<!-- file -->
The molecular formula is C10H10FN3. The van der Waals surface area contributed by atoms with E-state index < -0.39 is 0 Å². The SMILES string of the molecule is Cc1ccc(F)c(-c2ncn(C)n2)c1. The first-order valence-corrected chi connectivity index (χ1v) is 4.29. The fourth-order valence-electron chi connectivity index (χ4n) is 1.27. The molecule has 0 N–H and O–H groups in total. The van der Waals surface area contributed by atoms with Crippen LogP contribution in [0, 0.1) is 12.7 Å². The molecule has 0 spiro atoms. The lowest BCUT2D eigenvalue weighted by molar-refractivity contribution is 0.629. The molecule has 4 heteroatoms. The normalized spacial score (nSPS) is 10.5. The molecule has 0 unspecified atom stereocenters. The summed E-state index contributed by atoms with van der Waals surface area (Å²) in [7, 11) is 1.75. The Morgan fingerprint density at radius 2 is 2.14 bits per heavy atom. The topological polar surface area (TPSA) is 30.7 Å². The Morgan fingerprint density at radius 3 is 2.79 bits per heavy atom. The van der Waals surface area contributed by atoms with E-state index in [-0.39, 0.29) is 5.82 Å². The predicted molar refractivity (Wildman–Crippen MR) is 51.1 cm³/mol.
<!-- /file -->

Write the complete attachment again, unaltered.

The molecular formula is C10H10FN3. The van der Waals surface area contributed by atoms with E-state index < -0.39 is 0 Å². The SMILES string of the molecule is Cc1ccc(F)c(-c2ncn(C)n2)c1. The first-order valence-corrected chi connectivity index (χ1v) is 4.29. The fourth-order valence-electron chi connectivity index (χ4n) is 1.27. The molecule has 0 N–H and O–H groups in total. The van der Waals surface area contributed by atoms with Crippen LogP contribution in [0, 0.1) is 12.7 Å². The molecule has 0 spiro atoms. The lowest BCUT2D eigenvalue weighted by molar-refractivity contribution is 0.629. The molecule has 4 heteroatoms. The normalized spacial score (nSPS) is 10.5. The molecule has 0 unspecified atom stereocenters. The summed E-state index contributed by atoms with van der Waals surface area (Å²) in [7, 11) is 1.75. The Morgan fingerprint density at radius 2 is 2.14 bits per heavy atom. The topological polar surface area (TPSA) is 30.7 Å². The Morgan fingerprint density at radius 3 is 2.79 bits per heavy atom. The van der Waals surface area contributed by atoms with E-state index in [-0.39, 0.29) is 5.82 Å². The predicted molar refractivity (Wildman–Crippen MR) is 51.1 cm³/mol.